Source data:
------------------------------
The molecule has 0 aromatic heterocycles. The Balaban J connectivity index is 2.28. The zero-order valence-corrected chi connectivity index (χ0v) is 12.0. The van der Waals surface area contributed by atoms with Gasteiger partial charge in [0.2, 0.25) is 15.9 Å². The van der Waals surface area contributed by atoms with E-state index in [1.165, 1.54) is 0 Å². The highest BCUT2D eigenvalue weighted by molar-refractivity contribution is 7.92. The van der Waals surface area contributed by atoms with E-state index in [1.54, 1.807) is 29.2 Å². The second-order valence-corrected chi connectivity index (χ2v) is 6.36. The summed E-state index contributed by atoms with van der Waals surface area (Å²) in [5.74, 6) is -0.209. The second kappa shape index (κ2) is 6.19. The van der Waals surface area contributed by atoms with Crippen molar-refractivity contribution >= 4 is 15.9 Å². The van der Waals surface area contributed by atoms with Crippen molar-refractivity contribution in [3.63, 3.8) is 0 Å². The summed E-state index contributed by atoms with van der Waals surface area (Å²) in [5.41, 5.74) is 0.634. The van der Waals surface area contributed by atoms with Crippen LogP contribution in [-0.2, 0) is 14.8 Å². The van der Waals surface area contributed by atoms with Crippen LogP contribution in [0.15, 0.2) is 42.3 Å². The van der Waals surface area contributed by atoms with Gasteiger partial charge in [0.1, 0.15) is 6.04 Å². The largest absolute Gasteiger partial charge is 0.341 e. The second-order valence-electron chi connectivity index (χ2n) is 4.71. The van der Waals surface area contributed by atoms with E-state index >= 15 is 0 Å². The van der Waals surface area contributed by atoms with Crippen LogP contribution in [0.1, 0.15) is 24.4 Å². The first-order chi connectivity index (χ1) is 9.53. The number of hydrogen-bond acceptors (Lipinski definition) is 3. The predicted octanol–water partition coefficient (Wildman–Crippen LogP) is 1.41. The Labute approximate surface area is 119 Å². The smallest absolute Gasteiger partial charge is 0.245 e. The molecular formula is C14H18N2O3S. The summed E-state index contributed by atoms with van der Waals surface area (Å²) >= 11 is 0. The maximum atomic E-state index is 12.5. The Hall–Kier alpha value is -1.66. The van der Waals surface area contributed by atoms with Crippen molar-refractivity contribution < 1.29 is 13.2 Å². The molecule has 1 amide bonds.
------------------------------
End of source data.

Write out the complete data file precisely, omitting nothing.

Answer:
The molecule has 0 aromatic heterocycles. The Balaban J connectivity index is 2.28. The zero-order valence-corrected chi connectivity index (χ0v) is 12.0. The van der Waals surface area contributed by atoms with Gasteiger partial charge in [0.2, 0.25) is 15.9 Å². The van der Waals surface area contributed by atoms with E-state index in [1.165, 1.54) is 0 Å². The highest BCUT2D eigenvalue weighted by molar-refractivity contribution is 7.92. The van der Waals surface area contributed by atoms with E-state index in [1.54, 1.807) is 29.2 Å². The second-order valence-corrected chi connectivity index (χ2v) is 6.36. The summed E-state index contributed by atoms with van der Waals surface area (Å²) in [5.74, 6) is -0.209. The second kappa shape index (κ2) is 6.19. The van der Waals surface area contributed by atoms with Crippen molar-refractivity contribution >= 4 is 15.9 Å². The van der Waals surface area contributed by atoms with Crippen molar-refractivity contribution in [3.63, 3.8) is 0 Å². The summed E-state index contributed by atoms with van der Waals surface area (Å²) in [5.41, 5.74) is 0.634. The van der Waals surface area contributed by atoms with Crippen LogP contribution in [-0.2, 0) is 14.8 Å². The van der Waals surface area contributed by atoms with Crippen LogP contribution in [0.15, 0.2) is 42.3 Å². The van der Waals surface area contributed by atoms with Gasteiger partial charge in [0.1, 0.15) is 6.04 Å². The largest absolute Gasteiger partial charge is 0.341 e. The second-order valence-electron chi connectivity index (χ2n) is 4.71. The van der Waals surface area contributed by atoms with E-state index >= 15 is 0 Å². The van der Waals surface area contributed by atoms with Crippen LogP contribution in [0.1, 0.15) is 24.4 Å². The first-order chi connectivity index (χ1) is 9.53. The number of hydrogen-bond acceptors (Lipinski definition) is 3. The predicted octanol–water partition coefficient (Wildman–Crippen LogP) is 1.41. The Labute approximate surface area is 119 Å². The smallest absolute Gasteiger partial charge is 0.245 e. The molecular formula is C14H18N2O3S. The summed E-state index contributed by atoms with van der Waals surface area (Å²) >= 11 is 0. The maximum atomic E-state index is 12.5. The Hall–Kier alpha value is -1.66. The van der Waals surface area contributed by atoms with Crippen molar-refractivity contribution < 1.29 is 13.2 Å². The molecule has 1 amide bonds.